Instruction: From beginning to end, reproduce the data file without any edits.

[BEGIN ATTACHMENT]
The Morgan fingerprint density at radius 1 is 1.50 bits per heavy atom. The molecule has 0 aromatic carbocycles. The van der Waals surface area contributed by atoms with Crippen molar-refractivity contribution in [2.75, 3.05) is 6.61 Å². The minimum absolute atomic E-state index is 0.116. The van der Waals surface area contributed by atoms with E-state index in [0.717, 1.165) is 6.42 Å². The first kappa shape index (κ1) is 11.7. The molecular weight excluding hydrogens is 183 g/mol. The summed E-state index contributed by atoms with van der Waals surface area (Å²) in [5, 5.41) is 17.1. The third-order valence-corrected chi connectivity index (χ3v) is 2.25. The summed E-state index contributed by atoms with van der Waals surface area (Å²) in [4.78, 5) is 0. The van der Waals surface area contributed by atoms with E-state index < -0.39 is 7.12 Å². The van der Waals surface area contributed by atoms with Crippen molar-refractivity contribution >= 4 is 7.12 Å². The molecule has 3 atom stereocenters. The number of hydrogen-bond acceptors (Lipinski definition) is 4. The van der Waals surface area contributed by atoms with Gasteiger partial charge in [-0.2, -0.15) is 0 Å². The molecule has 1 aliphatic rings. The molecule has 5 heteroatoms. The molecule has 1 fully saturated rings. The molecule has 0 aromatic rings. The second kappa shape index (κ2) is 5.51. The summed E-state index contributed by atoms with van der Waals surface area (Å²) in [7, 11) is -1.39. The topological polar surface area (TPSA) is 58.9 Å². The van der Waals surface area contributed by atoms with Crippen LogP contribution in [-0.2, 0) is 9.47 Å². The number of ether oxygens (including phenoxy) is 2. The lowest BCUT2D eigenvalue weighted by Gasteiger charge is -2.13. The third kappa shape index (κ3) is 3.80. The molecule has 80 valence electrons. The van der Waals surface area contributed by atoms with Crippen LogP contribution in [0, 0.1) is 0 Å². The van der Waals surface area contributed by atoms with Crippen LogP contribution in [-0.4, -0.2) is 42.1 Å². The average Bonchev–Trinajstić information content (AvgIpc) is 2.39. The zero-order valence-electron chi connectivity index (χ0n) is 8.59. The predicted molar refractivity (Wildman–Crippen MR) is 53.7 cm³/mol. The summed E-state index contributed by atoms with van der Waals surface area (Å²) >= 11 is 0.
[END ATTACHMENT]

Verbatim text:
The Morgan fingerprint density at radius 1 is 1.50 bits per heavy atom. The molecule has 0 aromatic carbocycles. The van der Waals surface area contributed by atoms with Crippen molar-refractivity contribution in [2.75, 3.05) is 6.61 Å². The minimum absolute atomic E-state index is 0.116. The van der Waals surface area contributed by atoms with E-state index in [0.717, 1.165) is 6.42 Å². The first kappa shape index (κ1) is 11.7. The molecular weight excluding hydrogens is 183 g/mol. The summed E-state index contributed by atoms with van der Waals surface area (Å²) in [5, 5.41) is 17.1. The third-order valence-corrected chi connectivity index (χ3v) is 2.25. The summed E-state index contributed by atoms with van der Waals surface area (Å²) in [4.78, 5) is 0. The van der Waals surface area contributed by atoms with E-state index < -0.39 is 7.12 Å². The van der Waals surface area contributed by atoms with Crippen molar-refractivity contribution >= 4 is 7.12 Å². The molecule has 3 atom stereocenters. The number of hydrogen-bond acceptors (Lipinski definition) is 4. The van der Waals surface area contributed by atoms with Gasteiger partial charge in [-0.2, -0.15) is 0 Å². The molecule has 1 aliphatic rings. The molecule has 5 heteroatoms. The molecule has 1 fully saturated rings. The molecule has 0 aromatic rings. The second kappa shape index (κ2) is 5.51. The summed E-state index contributed by atoms with van der Waals surface area (Å²) in [7, 11) is -1.39. The topological polar surface area (TPSA) is 58.9 Å². The van der Waals surface area contributed by atoms with Crippen LogP contribution in [-0.2, 0) is 9.47 Å². The number of ether oxygens (including phenoxy) is 2. The lowest BCUT2D eigenvalue weighted by Gasteiger charge is -2.13. The third kappa shape index (κ3) is 3.80. The molecule has 80 valence electrons. The van der Waals surface area contributed by atoms with Crippen LogP contribution in [0, 0.1) is 0 Å². The van der Waals surface area contributed by atoms with Crippen LogP contribution in [-0.4, -0.2) is 42.1 Å². The average Bonchev–Trinajstić information content (AvgIpc) is 2.39. The zero-order valence-electron chi connectivity index (χ0n) is 8.59. The predicted molar refractivity (Wildman–Crippen MR) is 53.7 cm³/mol. The summed E-state index contributed by atoms with van der Waals surface area (Å²) >= 11 is 0.